Now, what? Fish ... and found a gorgeous looking pair of tuna pieces. Perfect!
Sometimes known as glasswort or sea asparagus, samphire, a corruption of Saint Peter the patron Saint of Fishermen, is a vegetable that grows in the marshes along seaside river estuaries.
Beginning their growth season in the autumn and continuing through the winter until the start of the warm season*, whether sautéed, steamed or blanched, samphire is perfectly seasonal and such a treat for eating with simple seafood.
Nutritionally, samphire is packed with goodness - strong in iodine and in vitamins A, C, B2 and B15, amino acids and minerals, such as iron, calcium and particularly magnesium. Tuna, a predatory fish, lean, good protein, selenium and vitamins B6 and B12.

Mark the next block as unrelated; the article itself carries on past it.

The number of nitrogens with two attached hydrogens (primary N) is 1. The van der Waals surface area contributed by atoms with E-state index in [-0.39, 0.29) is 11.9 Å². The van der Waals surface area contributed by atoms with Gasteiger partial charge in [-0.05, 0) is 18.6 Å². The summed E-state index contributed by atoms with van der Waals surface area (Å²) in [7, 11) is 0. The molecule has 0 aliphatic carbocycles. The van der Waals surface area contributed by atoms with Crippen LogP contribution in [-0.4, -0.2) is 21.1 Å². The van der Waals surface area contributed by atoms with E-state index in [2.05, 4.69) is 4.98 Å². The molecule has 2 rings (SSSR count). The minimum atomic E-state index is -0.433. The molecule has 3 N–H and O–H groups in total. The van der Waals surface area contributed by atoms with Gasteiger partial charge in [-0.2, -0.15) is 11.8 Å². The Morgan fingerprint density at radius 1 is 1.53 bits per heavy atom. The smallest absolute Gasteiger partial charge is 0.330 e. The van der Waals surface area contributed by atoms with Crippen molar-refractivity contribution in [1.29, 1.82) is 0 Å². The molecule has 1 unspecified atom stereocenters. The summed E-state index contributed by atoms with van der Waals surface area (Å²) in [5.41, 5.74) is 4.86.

Worried about the mercury content of top feeders? Don't be ...
Is eating fish safe? A lot safer than not eating fish!
So, I have my fish and my samphire ... it just needs bulking up a little and we've got a meal.
Butternut squash filled in the gap. Peeled, cubed and roasted in goose fat (or your favourite paleo fat) for about 30 minutes. The tuna and the samphire take no time at all to cook, so once the squash is cooked enough, griddle on ... griddle the tuna, and steam through the samphire just a little to warm but retain all that gorgeous crunch. Raw would be perfectly good, just trim off any thicker bits that might be too woody.
Put together and garnish with chilli and coriander leaves.
* What a lovely winter we're having this spring! We're still at sub-zeros overnight and low single figures during the day and it was snowing again this evening. Joy.